1st Edition

Crime, Criminal Justice and Ethics in Outer Space International Perspectives

Edited By Yarin Eski, Jack Lampkin Copyright 2025
    352 Pages 1 B/W Illustrations
    by Routledge

    Breaking new ground in criminology, this book reflects on the expansion of outer space endeavours, the new pathways this presents for crime, challenges to Earth-based conceptions of justice, and the ethical issues raised.

    This book is the first edited collection of chapters focused on how to prepare for, address and respond to, instances of criminal and harmful behaviour in (and related to) outer space. It also considers what criminal justice might look like in outer space, and how the important arena of ethics might help play a pivotal role in helping overcome problems related to crime and crime control. The book comprises twenty-six chapters from authors spanning six continents, giving a truly international dimension to the first anthology relating to the intersection of space criminology, space criminal justice and space ethics. It is this international dimension that is essential to the development of a holistic understanding of crime, criminal justice and ethics in outer space.

    Exploring recent topics, including the dark origin of space exploration, expansion of satellite industries, space tourism, asteroid mining, and human-settlement on the Moon and Mars, the book will appeal to space professionals, and students and researchers working in criminology, critical security studies, law, and ethics.

    Introduction – Exploring the Final Frontier of Criminology, Criminal Justice and Ethics Scholars Together in Outer Space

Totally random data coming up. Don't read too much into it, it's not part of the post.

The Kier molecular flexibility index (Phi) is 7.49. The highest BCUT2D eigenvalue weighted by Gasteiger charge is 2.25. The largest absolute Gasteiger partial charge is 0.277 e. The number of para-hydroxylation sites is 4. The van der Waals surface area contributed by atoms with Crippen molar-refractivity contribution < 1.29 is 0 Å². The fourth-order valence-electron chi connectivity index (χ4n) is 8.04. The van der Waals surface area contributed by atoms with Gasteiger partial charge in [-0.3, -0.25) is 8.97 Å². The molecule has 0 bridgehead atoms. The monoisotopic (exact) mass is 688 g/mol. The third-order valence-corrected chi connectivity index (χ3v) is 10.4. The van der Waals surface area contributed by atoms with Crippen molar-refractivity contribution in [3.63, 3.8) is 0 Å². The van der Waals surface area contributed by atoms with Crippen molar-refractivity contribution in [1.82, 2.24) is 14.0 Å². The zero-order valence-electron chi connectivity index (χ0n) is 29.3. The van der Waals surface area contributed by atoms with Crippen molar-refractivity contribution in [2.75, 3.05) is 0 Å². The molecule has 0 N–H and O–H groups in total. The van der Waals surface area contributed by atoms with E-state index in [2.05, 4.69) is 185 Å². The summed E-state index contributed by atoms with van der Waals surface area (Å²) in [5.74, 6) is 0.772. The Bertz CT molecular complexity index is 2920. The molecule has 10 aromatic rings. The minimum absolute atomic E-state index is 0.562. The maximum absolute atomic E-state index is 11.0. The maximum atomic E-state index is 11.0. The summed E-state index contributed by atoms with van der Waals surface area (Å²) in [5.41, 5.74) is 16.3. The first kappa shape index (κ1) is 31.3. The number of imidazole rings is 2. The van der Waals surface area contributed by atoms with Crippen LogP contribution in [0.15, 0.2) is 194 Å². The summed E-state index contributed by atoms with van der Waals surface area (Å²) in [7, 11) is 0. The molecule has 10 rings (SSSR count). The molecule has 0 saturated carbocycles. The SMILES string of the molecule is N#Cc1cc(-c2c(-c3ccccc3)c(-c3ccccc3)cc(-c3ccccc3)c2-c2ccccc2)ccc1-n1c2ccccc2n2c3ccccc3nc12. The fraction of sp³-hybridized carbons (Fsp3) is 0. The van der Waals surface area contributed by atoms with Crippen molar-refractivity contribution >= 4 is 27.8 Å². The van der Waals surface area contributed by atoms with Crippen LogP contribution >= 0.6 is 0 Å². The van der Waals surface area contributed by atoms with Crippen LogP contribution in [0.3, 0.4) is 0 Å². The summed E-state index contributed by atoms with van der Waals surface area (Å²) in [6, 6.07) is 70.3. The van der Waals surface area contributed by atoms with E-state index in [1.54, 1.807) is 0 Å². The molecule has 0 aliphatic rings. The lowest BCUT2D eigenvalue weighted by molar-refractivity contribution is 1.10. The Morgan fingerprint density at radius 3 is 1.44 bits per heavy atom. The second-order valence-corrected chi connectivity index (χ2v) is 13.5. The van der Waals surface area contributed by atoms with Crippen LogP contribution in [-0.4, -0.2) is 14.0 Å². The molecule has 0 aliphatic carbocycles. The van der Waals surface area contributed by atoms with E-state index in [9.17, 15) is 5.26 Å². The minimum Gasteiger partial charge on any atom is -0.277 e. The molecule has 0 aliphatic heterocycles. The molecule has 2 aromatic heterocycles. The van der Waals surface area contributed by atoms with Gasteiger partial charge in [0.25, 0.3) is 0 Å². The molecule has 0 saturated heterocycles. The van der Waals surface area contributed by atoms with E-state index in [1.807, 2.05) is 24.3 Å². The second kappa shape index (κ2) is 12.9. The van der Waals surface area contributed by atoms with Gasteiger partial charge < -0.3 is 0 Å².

Yarin Eski & Jack Lampkin

    1. Scientific Crimes Against Humanity for all Humankind: Accounting for the Space Legacy of Aryan Criminology and Nazi Aerospace Science

    Yarin Eski

    2. What on Earth is Happening in Outer Space? Questioning the Space Oligarchy

    Rob White

    3. Imagining Space Crime: Using Virtual Reality to Advance our Understanding of Space Crime

    Iris van Sintemaartensdijk

    4. Resource Exploitation in Outer Space: The Potential of Crime Scripting as a Prevention Tool for Environmental Space Crime

    Emilia Ziosi

    5. Cynical Actors in the Age of Transparency: Illegal Warfare and State Propaganda in a Glass House

    Bruno Reynaud de Sousa

    6. A Space Brutality: Satellite-Enabled Perpetration of Mass Image-Based Sexual Violence

    Valérie Pijlman

    7. Space Victimology: Out of the Dark and into the Light

    Jack Lampkin

    8. Connecting the Analogue Dots: Insights into the Future of Space Crime, Criminal Justice, and Ethics Now

    Rebecca Kaiser

    9. “If there was an observer on Mars, they would probably be amazed that we have survived this long:” Environmental Decline, Elite Escapes, and Space Colonies

    Anita Lam, Nigel South & Avi Brisman

    10. Harnessing Science Fiction to Reimagine Criminal Justice in Space: Opportunities and Risks

    Erika Nesvold

    11. Defining Space Debris Policy: A Perspective from Rawls’ Veil of Ignorance

    Sabine Winters

    12. Atmospheric Justice: Visualizing Atmospheric Harm by the Global Space Exploration Industry using Treadmill of Production Theory

    Jack Lampkin & José Luis Carpio-Domínguez

    13. ‘Spaceport of Call’: Developing a Geopolitical-Criminological Perspective on Spaceport Crime and Policing

    Sarah Poss, Yarin Eski & Jack Lampkin

    14. Towards International Criminalization for Orbital Debris Pollution

    Eman Aboelkhair

    15. The Legal Framework for Policing Outer Space